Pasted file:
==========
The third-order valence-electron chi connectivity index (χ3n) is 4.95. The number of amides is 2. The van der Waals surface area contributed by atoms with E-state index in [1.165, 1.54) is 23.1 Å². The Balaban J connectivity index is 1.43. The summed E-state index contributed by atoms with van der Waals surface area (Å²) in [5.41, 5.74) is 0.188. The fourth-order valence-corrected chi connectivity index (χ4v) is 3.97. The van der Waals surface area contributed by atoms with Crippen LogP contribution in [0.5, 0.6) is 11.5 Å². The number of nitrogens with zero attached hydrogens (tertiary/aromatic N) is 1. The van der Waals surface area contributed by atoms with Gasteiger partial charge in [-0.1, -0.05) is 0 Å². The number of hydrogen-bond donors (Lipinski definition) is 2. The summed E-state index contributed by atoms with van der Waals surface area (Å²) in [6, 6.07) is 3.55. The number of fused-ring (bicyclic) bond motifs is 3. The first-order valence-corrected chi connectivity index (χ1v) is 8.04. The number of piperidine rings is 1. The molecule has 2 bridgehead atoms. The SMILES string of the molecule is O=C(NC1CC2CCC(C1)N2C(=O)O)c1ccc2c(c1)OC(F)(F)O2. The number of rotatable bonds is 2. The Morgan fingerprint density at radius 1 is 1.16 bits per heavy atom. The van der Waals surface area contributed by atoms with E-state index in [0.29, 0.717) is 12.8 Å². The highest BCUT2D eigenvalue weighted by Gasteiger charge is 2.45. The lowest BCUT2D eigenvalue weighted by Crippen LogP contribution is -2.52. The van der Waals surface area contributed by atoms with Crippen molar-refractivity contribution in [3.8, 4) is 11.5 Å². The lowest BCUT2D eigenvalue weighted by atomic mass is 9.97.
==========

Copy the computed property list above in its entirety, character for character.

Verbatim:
The third-order valence-electron chi connectivity index (χ3n) is 4.95. The number of amides is 2. The van der Waals surface area contributed by atoms with E-state index in [1.165, 1.54) is 23.1 Å². The Balaban J connectivity index is 1.43. The summed E-state index contributed by atoms with van der Waals surface area (Å²) in [5.41, 5.74) is 0.188. The fourth-order valence-corrected chi connectivity index (χ4v) is 3.97. The van der Waals surface area contributed by atoms with Crippen LogP contribution in [0.5, 0.6) is 11.5 Å². The number of nitrogens with zero attached hydrogens (tertiary/aromatic N) is 1. The van der Waals surface area contributed by atoms with Gasteiger partial charge in [-0.1, -0.05) is 0 Å². The number of hydrogen-bond donors (Lipinski definition) is 2. The summed E-state index contributed by atoms with van der Waals surface area (Å²) in [6, 6.07) is 3.55. The number of fused-ring (bicyclic) bond motifs is 3. The first-order valence-corrected chi connectivity index (χ1v) is 8.04. The number of piperidine rings is 1. The molecule has 2 bridgehead atoms. The SMILES string of the molecule is O=C(NC1CC2CCC(C1)N2C(=O)O)c1ccc2c(c1)OC(F)(F)O2. The number of rotatable bonds is 2. The Morgan fingerprint density at radius 1 is 1.16 bits per heavy atom. The van der Waals surface area contributed by atoms with E-state index in [0.29, 0.717) is 12.8 Å². The highest BCUT2D eigenvalue weighted by Gasteiger charge is 2.45. The lowest BCUT2D eigenvalue weighted by Crippen LogP contribution is -2.52. The van der Waals surface area contributed by atoms with Crippen molar-refractivity contribution in [3.8, 4) is 11.5 Å². The lowest BCUT2D eigenvalue weighted by atomic mass is 9.97.